Over the last week, we’ve seen a lot of advice that was, frankly, discouraging. This is not a moment for bad exegesis, though some seem as though they cannot help themselves. Across the country, we’ve seen too many talking heads on Facebook this week supporting whatever decisions they’ve made about church practices with shaky proof-texting, all while disparaging the decisions of others for handling it differently. On more than one occasion, we’re sad to say, it’s been used as an attempt to lure sheep from other congregations.

Pastors and church leaders, we must be careful of the manner in which we wield God’s word. Too often, verses are marshaled as mere support for decisions we’ve already made instead of the divine revelation of God that it is. The Bible isn’t a little trove of verses to dig through in order to accessorize your own vision for ministry. In moments of national crises, this approach is particularly unbecoming.

Let’s remember the church is more than an event on Sunday morning. That event is important, mind you, but it isn’t your church. Obeying Hebrews 10:25 may, in fact, be possible apart from our weekly productions, especially for a season. If I recall correctly, the author of Hebrews had something that looked a little different in mind when he penned those words.

If the only means your church has of proclaiming the gospel is the pastor’s sermon on Sunday mornings, then you’re doing it wrong. Every sermon the pastor delivers should be text-driven and gospel-centered, but the church that relies solely on these moments to proclaim the gospel to one another and the lost world is anemic in their understanding of the gospel and mission. Is it not at least possible that we are better positioned to proclaim the gospel when we are the church scattered rather than gathered?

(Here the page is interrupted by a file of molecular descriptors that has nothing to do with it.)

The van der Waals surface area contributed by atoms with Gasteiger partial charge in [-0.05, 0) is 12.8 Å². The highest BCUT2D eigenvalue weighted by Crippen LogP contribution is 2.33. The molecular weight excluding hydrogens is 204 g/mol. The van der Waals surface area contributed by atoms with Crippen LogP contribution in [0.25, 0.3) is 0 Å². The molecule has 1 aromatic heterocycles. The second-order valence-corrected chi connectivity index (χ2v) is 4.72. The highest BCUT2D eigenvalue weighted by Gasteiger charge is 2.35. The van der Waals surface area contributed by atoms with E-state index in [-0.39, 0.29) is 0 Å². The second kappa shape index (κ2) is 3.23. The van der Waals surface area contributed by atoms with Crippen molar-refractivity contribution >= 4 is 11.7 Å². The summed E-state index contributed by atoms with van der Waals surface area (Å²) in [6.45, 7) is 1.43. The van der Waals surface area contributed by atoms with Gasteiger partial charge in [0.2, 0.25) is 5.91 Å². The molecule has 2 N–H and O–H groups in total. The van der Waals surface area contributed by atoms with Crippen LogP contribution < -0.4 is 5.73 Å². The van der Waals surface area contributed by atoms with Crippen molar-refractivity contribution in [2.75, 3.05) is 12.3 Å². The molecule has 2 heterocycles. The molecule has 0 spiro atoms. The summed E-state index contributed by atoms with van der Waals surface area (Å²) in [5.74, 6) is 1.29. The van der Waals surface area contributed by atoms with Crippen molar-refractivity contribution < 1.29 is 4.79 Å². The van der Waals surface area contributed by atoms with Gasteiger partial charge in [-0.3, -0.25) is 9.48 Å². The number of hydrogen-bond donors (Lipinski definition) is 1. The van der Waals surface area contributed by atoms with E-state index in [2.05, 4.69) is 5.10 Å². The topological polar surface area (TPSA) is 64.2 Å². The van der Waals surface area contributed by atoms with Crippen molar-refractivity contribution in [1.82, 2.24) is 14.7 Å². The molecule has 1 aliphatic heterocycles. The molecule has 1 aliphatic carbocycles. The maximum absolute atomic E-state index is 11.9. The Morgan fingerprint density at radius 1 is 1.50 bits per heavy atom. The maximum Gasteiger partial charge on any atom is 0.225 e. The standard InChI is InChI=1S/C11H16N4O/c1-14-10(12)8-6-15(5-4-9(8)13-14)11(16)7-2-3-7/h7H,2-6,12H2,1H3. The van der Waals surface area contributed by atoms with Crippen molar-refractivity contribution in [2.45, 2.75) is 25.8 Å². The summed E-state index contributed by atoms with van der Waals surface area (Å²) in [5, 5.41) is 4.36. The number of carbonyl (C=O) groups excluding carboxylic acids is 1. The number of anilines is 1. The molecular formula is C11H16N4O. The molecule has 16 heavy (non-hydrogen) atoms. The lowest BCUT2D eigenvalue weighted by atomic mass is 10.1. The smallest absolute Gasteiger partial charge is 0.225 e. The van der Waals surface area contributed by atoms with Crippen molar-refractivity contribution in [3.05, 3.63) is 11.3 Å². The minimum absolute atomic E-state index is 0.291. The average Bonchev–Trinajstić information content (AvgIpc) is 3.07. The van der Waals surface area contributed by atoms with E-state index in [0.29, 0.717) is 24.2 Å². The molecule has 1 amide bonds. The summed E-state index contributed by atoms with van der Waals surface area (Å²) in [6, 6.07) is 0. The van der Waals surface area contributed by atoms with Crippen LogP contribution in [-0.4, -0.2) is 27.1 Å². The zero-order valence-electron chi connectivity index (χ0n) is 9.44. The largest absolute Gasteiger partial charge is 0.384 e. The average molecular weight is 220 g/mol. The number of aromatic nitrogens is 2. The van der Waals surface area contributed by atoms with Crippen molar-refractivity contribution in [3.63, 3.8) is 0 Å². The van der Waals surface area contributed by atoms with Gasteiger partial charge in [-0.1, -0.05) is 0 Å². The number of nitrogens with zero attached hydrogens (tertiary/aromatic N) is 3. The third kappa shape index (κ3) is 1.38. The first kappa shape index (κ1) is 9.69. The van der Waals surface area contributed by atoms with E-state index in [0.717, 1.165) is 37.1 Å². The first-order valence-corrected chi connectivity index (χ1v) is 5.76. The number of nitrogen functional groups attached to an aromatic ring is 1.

Finally, a glib attitude that dismisses serious threats to others because “God will protect the faithful” borders on prosperity gospel heresy. This isn’t the church’s first pandemic in her history, so there’s plenty of evidence to show us that faithful Christians can and do contract illnesses. Promoting a thinly veiled prosperity message to congregations at this moment is even more unloving than normal (James 3:1). Do not insinuate that the truly faithful will show up to your gathering, only to demonstrate a lack of faith in God’s financial provision for your church because of suspended services.


Instead of insinuating that everyone who comes to a different conclusion about church practices must not love the gospel, care for the lost, or merely kowtows to public opinion, perhaps we can extend grace to one another. This is the moment for pastors and church leaders across congregations to encourage one another, not fire darts of criticism for doing things in a different way (James 4:11).